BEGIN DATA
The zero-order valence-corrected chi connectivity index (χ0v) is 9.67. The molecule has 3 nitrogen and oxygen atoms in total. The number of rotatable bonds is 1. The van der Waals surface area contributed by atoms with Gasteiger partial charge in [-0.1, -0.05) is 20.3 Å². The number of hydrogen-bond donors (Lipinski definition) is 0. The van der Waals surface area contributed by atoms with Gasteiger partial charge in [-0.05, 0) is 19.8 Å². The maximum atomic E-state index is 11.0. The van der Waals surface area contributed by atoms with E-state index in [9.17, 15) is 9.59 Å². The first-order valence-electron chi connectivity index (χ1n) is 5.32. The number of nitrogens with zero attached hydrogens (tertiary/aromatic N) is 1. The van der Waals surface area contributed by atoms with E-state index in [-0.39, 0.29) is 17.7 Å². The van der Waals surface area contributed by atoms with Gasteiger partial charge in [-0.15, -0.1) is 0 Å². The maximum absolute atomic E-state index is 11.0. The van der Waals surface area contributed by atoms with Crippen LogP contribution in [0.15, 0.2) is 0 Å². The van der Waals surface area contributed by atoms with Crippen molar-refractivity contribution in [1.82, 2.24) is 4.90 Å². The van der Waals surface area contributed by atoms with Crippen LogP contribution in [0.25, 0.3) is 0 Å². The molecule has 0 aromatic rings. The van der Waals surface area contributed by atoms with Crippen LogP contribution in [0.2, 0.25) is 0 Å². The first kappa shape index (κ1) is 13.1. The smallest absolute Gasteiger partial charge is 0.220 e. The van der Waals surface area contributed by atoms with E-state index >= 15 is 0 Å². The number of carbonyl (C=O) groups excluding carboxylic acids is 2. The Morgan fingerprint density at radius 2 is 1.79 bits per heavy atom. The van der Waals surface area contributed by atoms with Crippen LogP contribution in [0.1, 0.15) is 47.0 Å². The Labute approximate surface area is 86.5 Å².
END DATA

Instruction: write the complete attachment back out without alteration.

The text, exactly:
The zero-order valence-corrected chi connectivity index (χ0v) is 9.67. The molecule has 3 nitrogen and oxygen atoms in total. The number of rotatable bonds is 1. The van der Waals surface area contributed by atoms with Gasteiger partial charge in [-0.1, -0.05) is 20.3 Å². The number of hydrogen-bond donors (Lipinski definition) is 0. The van der Waals surface area contributed by atoms with Gasteiger partial charge in [-0.05, 0) is 19.8 Å². The maximum atomic E-state index is 11.0. The van der Waals surface area contributed by atoms with E-state index in [9.17, 15) is 9.59 Å². The first-order valence-electron chi connectivity index (χ1n) is 5.32. The number of nitrogens with zero attached hydrogens (tertiary/aromatic N) is 1. The van der Waals surface area contributed by atoms with E-state index in [-0.39, 0.29) is 17.7 Å². The van der Waals surface area contributed by atoms with Gasteiger partial charge in [-0.15, -0.1) is 0 Å². The maximum absolute atomic E-state index is 11.0. The van der Waals surface area contributed by atoms with Crippen LogP contribution in [0.15, 0.2) is 0 Å². The van der Waals surface area contributed by atoms with Crippen molar-refractivity contribution in [1.82, 2.24) is 4.90 Å². The van der Waals surface area contributed by atoms with Crippen LogP contribution in [0.25, 0.3) is 0 Å². The molecule has 0 aromatic rings. The van der Waals surface area contributed by atoms with Crippen LogP contribution in [0.2, 0.25) is 0 Å². The first kappa shape index (κ1) is 13.1. The smallest absolute Gasteiger partial charge is 0.220 e. The van der Waals surface area contributed by atoms with E-state index >= 15 is 0 Å². The number of carbonyl (C=O) groups excluding carboxylic acids is 2. The Morgan fingerprint density at radius 2 is 1.79 bits per heavy atom. The van der Waals surface area contributed by atoms with Crippen LogP contribution in [0.1, 0.15) is 47.0 Å². The Labute approximate surface area is 86.5 Å².